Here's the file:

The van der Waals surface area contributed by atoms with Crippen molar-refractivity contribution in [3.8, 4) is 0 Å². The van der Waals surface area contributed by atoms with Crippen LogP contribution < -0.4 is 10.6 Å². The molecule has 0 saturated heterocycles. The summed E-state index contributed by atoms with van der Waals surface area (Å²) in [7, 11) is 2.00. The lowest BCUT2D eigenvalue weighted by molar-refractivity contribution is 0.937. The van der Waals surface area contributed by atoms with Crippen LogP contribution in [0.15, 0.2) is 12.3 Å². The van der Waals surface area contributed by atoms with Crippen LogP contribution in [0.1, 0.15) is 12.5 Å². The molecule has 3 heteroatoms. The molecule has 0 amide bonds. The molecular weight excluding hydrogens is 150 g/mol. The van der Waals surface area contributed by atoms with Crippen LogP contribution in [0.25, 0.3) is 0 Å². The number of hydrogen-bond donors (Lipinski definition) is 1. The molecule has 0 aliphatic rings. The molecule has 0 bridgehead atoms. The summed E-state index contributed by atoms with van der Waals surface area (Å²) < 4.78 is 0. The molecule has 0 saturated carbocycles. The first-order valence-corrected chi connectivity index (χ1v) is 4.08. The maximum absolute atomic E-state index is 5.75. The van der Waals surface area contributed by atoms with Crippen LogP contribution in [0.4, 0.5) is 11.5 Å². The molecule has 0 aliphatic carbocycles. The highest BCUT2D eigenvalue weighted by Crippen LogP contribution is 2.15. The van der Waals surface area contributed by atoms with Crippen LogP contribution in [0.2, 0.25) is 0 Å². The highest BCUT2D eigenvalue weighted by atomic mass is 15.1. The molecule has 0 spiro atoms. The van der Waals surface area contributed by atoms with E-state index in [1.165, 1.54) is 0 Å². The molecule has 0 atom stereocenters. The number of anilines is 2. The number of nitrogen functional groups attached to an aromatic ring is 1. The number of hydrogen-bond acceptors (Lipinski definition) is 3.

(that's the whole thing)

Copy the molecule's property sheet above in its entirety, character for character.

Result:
The van der Waals surface area contributed by atoms with Crippen molar-refractivity contribution in [3.8, 4) is 0 Å². The van der Waals surface area contributed by atoms with Crippen LogP contribution < -0.4 is 10.6 Å². The molecule has 0 saturated heterocycles. The summed E-state index contributed by atoms with van der Waals surface area (Å²) in [7, 11) is 2.00. The lowest BCUT2D eigenvalue weighted by molar-refractivity contribution is 0.937. The van der Waals surface area contributed by atoms with Crippen LogP contribution in [0.15, 0.2) is 12.3 Å². The van der Waals surface area contributed by atoms with Crippen LogP contribution in [0.1, 0.15) is 12.5 Å². The molecule has 3 heteroatoms. The molecule has 0 amide bonds. The molecular weight excluding hydrogens is 150 g/mol. The van der Waals surface area contributed by atoms with Crippen LogP contribution in [0.25, 0.3) is 0 Å². The number of hydrogen-bond donors (Lipinski definition) is 1. The molecule has 0 aliphatic rings. The molecule has 0 bridgehead atoms. The summed E-state index contributed by atoms with van der Waals surface area (Å²) < 4.78 is 0. The molecule has 0 saturated carbocycles. The first-order valence-corrected chi connectivity index (χ1v) is 4.08. The maximum absolute atomic E-state index is 5.75. The van der Waals surface area contributed by atoms with Crippen LogP contribution in [0.4, 0.5) is 11.5 Å². The molecule has 0 aliphatic carbocycles. The highest BCUT2D eigenvalue weighted by Crippen LogP contribution is 2.15. The van der Waals surface area contributed by atoms with Crippen LogP contribution in [0.2, 0.25) is 0 Å². The highest BCUT2D eigenvalue weighted by atomic mass is 15.1. The molecule has 0 spiro atoms. The van der Waals surface area contributed by atoms with E-state index in [1.165, 1.54) is 0 Å². The molecule has 0 atom stereocenters. The number of anilines is 2. The number of nitrogen functional groups attached to an aromatic ring is 1. The number of hydrogen-bond acceptors (Lipinski definition) is 3.